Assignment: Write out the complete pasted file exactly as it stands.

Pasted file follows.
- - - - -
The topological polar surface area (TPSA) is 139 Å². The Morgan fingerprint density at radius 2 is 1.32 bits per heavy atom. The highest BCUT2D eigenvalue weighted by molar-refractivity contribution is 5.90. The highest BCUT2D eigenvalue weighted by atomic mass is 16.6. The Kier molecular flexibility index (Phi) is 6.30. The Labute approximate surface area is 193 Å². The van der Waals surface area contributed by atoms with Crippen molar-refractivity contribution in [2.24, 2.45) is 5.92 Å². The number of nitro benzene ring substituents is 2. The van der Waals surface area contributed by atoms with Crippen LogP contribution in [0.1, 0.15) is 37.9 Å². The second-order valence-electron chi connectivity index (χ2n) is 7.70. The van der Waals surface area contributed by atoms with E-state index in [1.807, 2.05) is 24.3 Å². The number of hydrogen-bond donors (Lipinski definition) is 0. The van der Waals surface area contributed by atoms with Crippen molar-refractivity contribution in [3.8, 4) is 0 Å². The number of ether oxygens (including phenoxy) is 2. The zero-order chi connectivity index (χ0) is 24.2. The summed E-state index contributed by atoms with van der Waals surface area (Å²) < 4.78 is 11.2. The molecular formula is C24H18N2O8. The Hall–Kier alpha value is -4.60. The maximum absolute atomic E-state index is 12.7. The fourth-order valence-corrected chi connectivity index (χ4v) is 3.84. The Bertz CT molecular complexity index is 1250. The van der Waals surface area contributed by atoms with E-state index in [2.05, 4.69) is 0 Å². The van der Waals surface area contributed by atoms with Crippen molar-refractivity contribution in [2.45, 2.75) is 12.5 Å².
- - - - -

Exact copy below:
The topological polar surface area (TPSA) is 139 Å². The Morgan fingerprint density at radius 2 is 1.32 bits per heavy atom. The highest BCUT2D eigenvalue weighted by molar-refractivity contribution is 5.90. The highest BCUT2D eigenvalue weighted by atomic mass is 16.6. The Kier molecular flexibility index (Phi) is 6.30. The Labute approximate surface area is 193 Å². The van der Waals surface area contributed by atoms with Crippen molar-refractivity contribution in [2.24, 2.45) is 5.92 Å². The number of nitro benzene ring substituents is 2. The van der Waals surface area contributed by atoms with Crippen LogP contribution in [0.1, 0.15) is 37.9 Å². The second-order valence-electron chi connectivity index (χ2n) is 7.70. The van der Waals surface area contributed by atoms with E-state index in [1.807, 2.05) is 24.3 Å². The number of hydrogen-bond donors (Lipinski definition) is 0. The van der Waals surface area contributed by atoms with Crippen molar-refractivity contribution in [3.8, 4) is 0 Å². The number of ether oxygens (including phenoxy) is 2. The zero-order chi connectivity index (χ0) is 24.2. The summed E-state index contributed by atoms with van der Waals surface area (Å²) < 4.78 is 11.2. The molecular formula is C24H18N2O8. The Hall–Kier alpha value is -4.60. The maximum absolute atomic E-state index is 12.7. The fourth-order valence-corrected chi connectivity index (χ4v) is 3.84. The Bertz CT molecular complexity index is 1250. The van der Waals surface area contributed by atoms with E-state index in [2.05, 4.69) is 0 Å². The van der Waals surface area contributed by atoms with Crippen molar-refractivity contribution in [2.45, 2.75) is 12.5 Å².